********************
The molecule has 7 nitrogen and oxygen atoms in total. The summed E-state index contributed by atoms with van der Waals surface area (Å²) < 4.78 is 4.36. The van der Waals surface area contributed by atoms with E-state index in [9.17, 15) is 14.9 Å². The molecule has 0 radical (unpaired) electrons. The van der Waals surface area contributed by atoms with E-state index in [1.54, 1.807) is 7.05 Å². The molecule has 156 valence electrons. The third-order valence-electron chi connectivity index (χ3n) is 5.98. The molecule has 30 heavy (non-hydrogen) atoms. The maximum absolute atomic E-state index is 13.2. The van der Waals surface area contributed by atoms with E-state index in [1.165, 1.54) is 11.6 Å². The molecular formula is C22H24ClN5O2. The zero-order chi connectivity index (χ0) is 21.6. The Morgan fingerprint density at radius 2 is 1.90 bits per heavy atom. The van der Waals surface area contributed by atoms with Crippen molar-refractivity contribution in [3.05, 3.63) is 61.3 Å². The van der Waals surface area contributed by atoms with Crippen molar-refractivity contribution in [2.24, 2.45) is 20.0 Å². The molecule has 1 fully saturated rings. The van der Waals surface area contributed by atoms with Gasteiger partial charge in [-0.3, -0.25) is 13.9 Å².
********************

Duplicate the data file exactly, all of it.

The molecule has 7 nitrogen and oxygen atoms in total. The summed E-state index contributed by atoms with van der Waals surface area (Å²) < 4.78 is 4.36. The van der Waals surface area contributed by atoms with E-state index in [9.17, 15) is 14.9 Å². The molecule has 0 radical (unpaired) electrons. The van der Waals surface area contributed by atoms with E-state index in [1.54, 1.807) is 7.05 Å². The molecule has 156 valence electrons. The third-order valence-electron chi connectivity index (χ3n) is 5.98. The molecule has 30 heavy (non-hydrogen) atoms. The maximum absolute atomic E-state index is 13.2. The van der Waals surface area contributed by atoms with E-state index in [1.165, 1.54) is 11.6 Å². The molecular formula is C22H24ClN5O2. The zero-order chi connectivity index (χ0) is 21.6. The Morgan fingerprint density at radius 2 is 1.90 bits per heavy atom. The van der Waals surface area contributed by atoms with Crippen molar-refractivity contribution in [3.05, 3.63) is 61.3 Å². The van der Waals surface area contributed by atoms with Crippen molar-refractivity contribution in [2.24, 2.45) is 20.0 Å². The molecule has 1 fully saturated rings. The van der Waals surface area contributed by atoms with Gasteiger partial charge in [-0.3, -0.25) is 13.9 Å².